In burn-heavy decks like Syr Carah or five-mana Neheb, I can see this showing up to generate some fairly wild turns. I think it’s usually going to be correct to build up a bunch of counters and then blast them off all in one turn to burn everything down, but don’t be afraid to cast a couple of spells, use the counters and cast a couple more – hopefully your curve is low enough to multi-spell this hard. And be careful about your land drops, as it’s easy to carelessly drop one from your hand before activating this and miss out on value.

Geistflame Reservoir

Rating: Role Player
In a world where I’m regularly trash-talking Phyrexian Arena and its lookalikes, what makes me excited about Geistflame Reservoir? Well, cards like Prosper that want you to play from exile aside, it’s the release valve of this reservoir that makes me excited. The “draw a card” mode is the backup mode for when you don’t want to empty this Castle Nathria raid mechanic on a target, pouring out tons of damage if you’ve been doing your spellslinger thing. Cards like this are often worse than they look, so be ready for me to revise my rating after casting this zero to one times.

Light Up the Night

Rating: Niche Inclusion
It takes a pretty crazy effect for me to want to spend loyalty from planeswalkers outside of, you know, the abilities printed on them, and I’m not convinced this is it. That said, it’s a fun card, and I can imagine stealing a planeswalker with something like Word of Seizing and then using the flashback on this for a “steal and sac” type of maneuver.

Moonveil Regent

Rating: Powerhouse
The draw effect on this is just fantastic. If you’re a heavy multicolor deck, you can accrue serious card advantage, fill your graveyard or rip through your deck for the exact thing you need with some regularity. If you’re not, you can still play this like an Experimental Frenzy while you’re hellbent, though I’d say you would want a decent density of two or more color cards before considering this. The dies effect is not going to be enough of a deterrent for people to not kill this on sight, but it does mean you are likely to get some extra value for your card as long as this isn’t just counterspelled.

Obsessive Astronomer

Rating: Niche Inclusion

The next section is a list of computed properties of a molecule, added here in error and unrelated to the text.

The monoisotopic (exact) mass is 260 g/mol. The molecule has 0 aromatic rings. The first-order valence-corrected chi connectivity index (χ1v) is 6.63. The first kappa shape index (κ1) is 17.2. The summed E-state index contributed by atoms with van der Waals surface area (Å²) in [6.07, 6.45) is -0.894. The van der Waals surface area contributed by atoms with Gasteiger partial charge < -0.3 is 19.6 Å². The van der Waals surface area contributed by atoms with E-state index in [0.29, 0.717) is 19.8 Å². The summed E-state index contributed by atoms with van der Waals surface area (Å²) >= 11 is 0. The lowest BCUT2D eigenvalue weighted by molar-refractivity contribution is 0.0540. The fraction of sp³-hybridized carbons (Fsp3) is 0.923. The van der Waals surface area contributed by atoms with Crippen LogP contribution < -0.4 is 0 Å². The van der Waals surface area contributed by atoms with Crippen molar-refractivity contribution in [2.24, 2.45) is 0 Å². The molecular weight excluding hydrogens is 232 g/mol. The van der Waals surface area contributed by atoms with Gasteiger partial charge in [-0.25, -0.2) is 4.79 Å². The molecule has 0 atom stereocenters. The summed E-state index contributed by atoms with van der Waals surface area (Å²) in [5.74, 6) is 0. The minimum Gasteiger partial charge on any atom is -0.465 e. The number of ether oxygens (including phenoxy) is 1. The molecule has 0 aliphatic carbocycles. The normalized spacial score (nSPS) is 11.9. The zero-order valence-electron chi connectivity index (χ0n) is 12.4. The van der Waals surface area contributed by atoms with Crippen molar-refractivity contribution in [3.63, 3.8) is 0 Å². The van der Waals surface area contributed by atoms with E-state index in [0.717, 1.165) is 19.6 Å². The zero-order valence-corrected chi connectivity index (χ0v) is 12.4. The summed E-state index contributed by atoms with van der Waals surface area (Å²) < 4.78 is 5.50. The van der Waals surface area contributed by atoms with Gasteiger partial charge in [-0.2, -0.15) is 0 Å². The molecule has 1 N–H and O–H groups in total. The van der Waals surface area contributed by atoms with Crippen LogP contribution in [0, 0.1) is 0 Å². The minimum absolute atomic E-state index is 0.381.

If you absolutely need another way to rummage, well, we’ve talked about a lot of solid cards in this set already with that effect. This is a real reach from my point of view.

Reckless Stormseeker

Rating: Role Player
In any Werewolf deck, this is a solid utility creature that speeds up your ability to smash. Even in non-tribal decks that just want to attack, this is a real terror at night because it’s handing out trample. That said, since we’re not out here playing Battle-Rattle Shaman most of the time, keep a cap on your expectations.

Seize the Storm

Rating: Niche Inclusion
This is an interesting take on Crackling Drake, but I think it’s significantly worse. You’re not getting a card draw, you’re paying more and while we have a larger creature overall most of the time with trample instead of “just” flying, it’s hard to justify spending so much mana on this effect outside of Limited.

Smoldering Egg

Rating: Build-Around
I’ve heard this called “Thing in the Egg”, and while I think the name is apropos from a flavor standpoint, the mechanical comparison ends once we transform this Egg into a full-grown Dragon. Even the transformation mechanic is different – a single spell can hatch this egg if it costs enough – but once you’re in dragon mode, you want to cast lots of little spells to get lots of triggers. Sometimes this dragon is just worse than Guttersnipe when all you want to do is blast opponents, but if you need to shock the system by clearing the board, you know it’s all about this egg.

Sunstreak Phoenix

Rating: Niche Inclusion
It’s tough to get on board with a Phoenix that has such a wild requirement for a return trip, so I expect this to only show up in wild builds that depend on flipping the switch or, alternatively, Phoenix tribal.

Voldaren Ambusher

Rating: Role Player
Flametongue Vampire here gets to blast planeswalkers from orbit, which I’m a fan of – ignore the walker during combat, attack for a lot and then blow it up after you deal its controller lots of damage. It’s not hard to get your Vampire count up in Vampire-focused decks, so I imagine this will outperform FTK on the damage side of things most of the time.